A pyrophoric metal is one that burns spontaneously in oxygen; I came across this phenomenon as a teenager doing experiments at home. Pyrophoric iron for example is prepared by heating anhydrous iron (II) oxalate in a sealed test tube (i.e. to 600° or higher). When the tube is broken open and the contents released, a shower of sparks forms. Not all metals do this; early group metals such as calcium undergo a different reaction releasing carbon monoxide and forming calcium carbonate and not the metal itself. Here as a prelude to the pyrophoric reaction proper, I take a look at this alternative mechanism using calculations.
There are ~60 crystal structures of metal oxalates, of which several are naturally occurring minerals (Fe, humboldtine, Ca, Weddellite, Li, Na, K, Cs. The natural geometry of the oxalate di-anion is planar (torsion 0 or 180°) but a small number are twisted such as the caesium oxalate.
The kinetics of pyrolysis of a number of metal oxalates were studied some years ago (Ca, Li) indicating barriers ranging from 53-68 kcal/mol. One proposed mechanism is as shown in this article.
It was surmised from the kinetic analysis that the k1 activation step (rotation about the C-C bond from planar to twisted) was ~12 ± 20 kcal/mol, whilst steps k2 or k3 had the much higher activation energy noted above. A search (of Scifinder) for quantum mechanical “reality checks” of this mechanism revealed a blank and so I apply such a check here using Mg as the metal.
The carbonyl extrusion step (ωB97XD/Def2-TZVPPD/SCRF=water, DOI: 10.14469/hpc/2320) was studied with a water solvent field applied in an effort to mimic the solid state crystal structure of the species as a better representation of the ionic lattice than a pure vacuum calculation.An IRC (intrinsic reaction coordinate, DOI: 10.14469/hpc/2324) reveals the start-point geometry still has a very small negative force constant (-38 cm-1, DOI: 10.14469/hpc/2321) which now corresponds to a small rotation about the C-C bond to give a C2-symmetric conformation:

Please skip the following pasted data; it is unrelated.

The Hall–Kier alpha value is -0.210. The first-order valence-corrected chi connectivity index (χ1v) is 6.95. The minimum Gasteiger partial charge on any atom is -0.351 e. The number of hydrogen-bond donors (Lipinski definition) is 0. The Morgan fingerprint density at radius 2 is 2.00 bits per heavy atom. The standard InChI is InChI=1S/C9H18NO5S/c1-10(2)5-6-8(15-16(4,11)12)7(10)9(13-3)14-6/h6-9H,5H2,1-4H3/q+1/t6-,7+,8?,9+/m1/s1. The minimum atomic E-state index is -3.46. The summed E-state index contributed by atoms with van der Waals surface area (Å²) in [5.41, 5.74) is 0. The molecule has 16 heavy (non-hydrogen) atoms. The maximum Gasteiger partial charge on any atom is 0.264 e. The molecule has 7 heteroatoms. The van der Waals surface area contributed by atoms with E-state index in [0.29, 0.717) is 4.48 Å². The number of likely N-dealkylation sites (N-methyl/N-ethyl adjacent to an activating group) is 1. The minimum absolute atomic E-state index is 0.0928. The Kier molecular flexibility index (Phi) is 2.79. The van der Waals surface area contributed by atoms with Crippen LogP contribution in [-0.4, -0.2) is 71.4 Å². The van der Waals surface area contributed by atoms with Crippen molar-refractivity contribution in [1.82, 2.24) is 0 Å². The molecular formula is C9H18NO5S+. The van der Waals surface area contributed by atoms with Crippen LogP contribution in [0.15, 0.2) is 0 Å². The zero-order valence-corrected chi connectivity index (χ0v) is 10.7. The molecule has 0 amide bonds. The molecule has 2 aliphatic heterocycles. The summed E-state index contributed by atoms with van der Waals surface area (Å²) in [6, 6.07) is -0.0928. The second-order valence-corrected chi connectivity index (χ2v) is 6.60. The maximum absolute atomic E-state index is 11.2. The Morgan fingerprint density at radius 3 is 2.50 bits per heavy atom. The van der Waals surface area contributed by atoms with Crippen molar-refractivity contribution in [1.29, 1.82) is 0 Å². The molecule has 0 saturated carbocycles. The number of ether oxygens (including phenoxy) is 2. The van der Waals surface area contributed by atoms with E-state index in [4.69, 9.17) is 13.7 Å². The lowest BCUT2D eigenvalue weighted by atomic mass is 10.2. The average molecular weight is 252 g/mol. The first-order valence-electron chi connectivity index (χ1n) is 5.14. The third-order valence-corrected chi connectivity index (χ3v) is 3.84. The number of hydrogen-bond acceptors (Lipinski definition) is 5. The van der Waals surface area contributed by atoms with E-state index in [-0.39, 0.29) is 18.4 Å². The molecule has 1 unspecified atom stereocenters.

But the barrier for this process is tiny and nothing like the ~12 ± 20 kcal/mol inferred from the kinetic analysis. Perhaps most of the incentive to pack into a totally planar geometry comes from the interactions in the ionic lattice. The calculated free energy barrier (ΔG298‡ 54.7 kcal/mol, ΔG755‡ 55.1 kcal/mol) is within the reported measured range.
The mechanism for production of pyrophoric metal itself is likely to be far more complex, involving (inter alia) electron transfer from oxygen to metal. If I find anything I will report back here.
- T. Echigo, and M. Kimata, "Single-crystal X-ray diffraction and spectroscopic studies on humboldtine and lindbergite: weak Jahn–Teller effect of Fe2+ ion", Physics and Chemistry of Minerals, vol. 35, pp. 467-475, 2008. http://dx.doi.org/10.1007/s00269-008-0241-7
- C. Sterling, "Crystal structure analysis of weddellite, CaC2O4.(2+x)H2O", Acta Crystallographica, vol. 18, pp. 917-921, 1965. http://dx.doi.org/10.1107/S0365110X65002219
- B. Beagley, and R.W.H. Small, "The structure of lithium oxalate", Acta Crystallographica, vol. 17, pp. 783-788, 1964. http://dx.doi.org/10.1107/S0365110X64002079
- G.A. Jeffrey, and G.S. Parry, "The Crystal Structure of Sodium Oxalate", Journal of the American Chemical Society, vol. 76, pp. 5283-5286, 1954. http://dx.doi.org/10.1021/ja01650a007
- F.E. Freeberg, K.O. Hartman, I.C. Hisatsune, and J.M. Schempf, "Kinetics of calcium oxalate pyrolysis", The Journal of Physical Chemistry, vol. 71, pp. 397-402, 1967. http://dx.doi.org/10.1021/j100861a029
- D. Dollimore, and D. Tinsley, "The thermal decomposition of oxalates. Part XII. The thermal decomposition of lithium oxalate", Journal of the Chemical Society A: Inorganic, Physical, Theoretical, pp. 3043, 1971. http://dx.doi.org/10.1039/j19710003043
Tags: Aluminium, calculated free energy barrier, Carbon monoxide, Chemical elements, Chemistry, higher activation energy, Iron, Matter, metal, metal oxalates, Oxide, pyrophoric metal, Pyrophoricity, Reducing agents